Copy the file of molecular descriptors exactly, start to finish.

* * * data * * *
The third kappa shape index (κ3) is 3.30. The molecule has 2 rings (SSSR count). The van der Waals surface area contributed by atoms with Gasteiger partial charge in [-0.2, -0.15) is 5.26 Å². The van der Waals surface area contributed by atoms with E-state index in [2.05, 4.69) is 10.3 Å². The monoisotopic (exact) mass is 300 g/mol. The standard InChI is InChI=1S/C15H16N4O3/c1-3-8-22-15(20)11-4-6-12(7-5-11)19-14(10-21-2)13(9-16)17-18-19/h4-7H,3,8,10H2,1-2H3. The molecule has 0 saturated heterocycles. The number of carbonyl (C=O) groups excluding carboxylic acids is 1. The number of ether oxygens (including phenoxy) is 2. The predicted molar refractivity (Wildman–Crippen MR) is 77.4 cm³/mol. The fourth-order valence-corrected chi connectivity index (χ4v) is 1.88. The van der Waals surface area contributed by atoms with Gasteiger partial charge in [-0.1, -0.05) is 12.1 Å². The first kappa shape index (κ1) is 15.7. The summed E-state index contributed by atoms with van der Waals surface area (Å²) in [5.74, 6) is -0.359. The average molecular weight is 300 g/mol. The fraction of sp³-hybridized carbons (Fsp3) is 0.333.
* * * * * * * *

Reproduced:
The third kappa shape index (κ3) is 3.30. The molecule has 2 rings (SSSR count). The van der Waals surface area contributed by atoms with Gasteiger partial charge in [-0.2, -0.15) is 5.26 Å². The van der Waals surface area contributed by atoms with E-state index in [2.05, 4.69) is 10.3 Å². The monoisotopic (exact) mass is 300 g/mol. The standard InChI is InChI=1S/C15H16N4O3/c1-3-8-22-15(20)11-4-6-12(7-5-11)19-14(10-21-2)13(9-16)17-18-19/h4-7H,3,8,10H2,1-2H3. The molecule has 0 saturated heterocycles. The number of carbonyl (C=O) groups excluding carboxylic acids is 1. The number of ether oxygens (including phenoxy) is 2. The predicted molar refractivity (Wildman–Crippen MR) is 77.4 cm³/mol. The fourth-order valence-corrected chi connectivity index (χ4v) is 1.88. The van der Waals surface area contributed by atoms with Gasteiger partial charge in [-0.1, -0.05) is 12.1 Å². The first kappa shape index (κ1) is 15.7. The summed E-state index contributed by atoms with van der Waals surface area (Å²) in [5.74, 6) is -0.359. The average molecular weight is 300 g/mol. The fraction of sp³-hybridized carbons (Fsp3) is 0.333.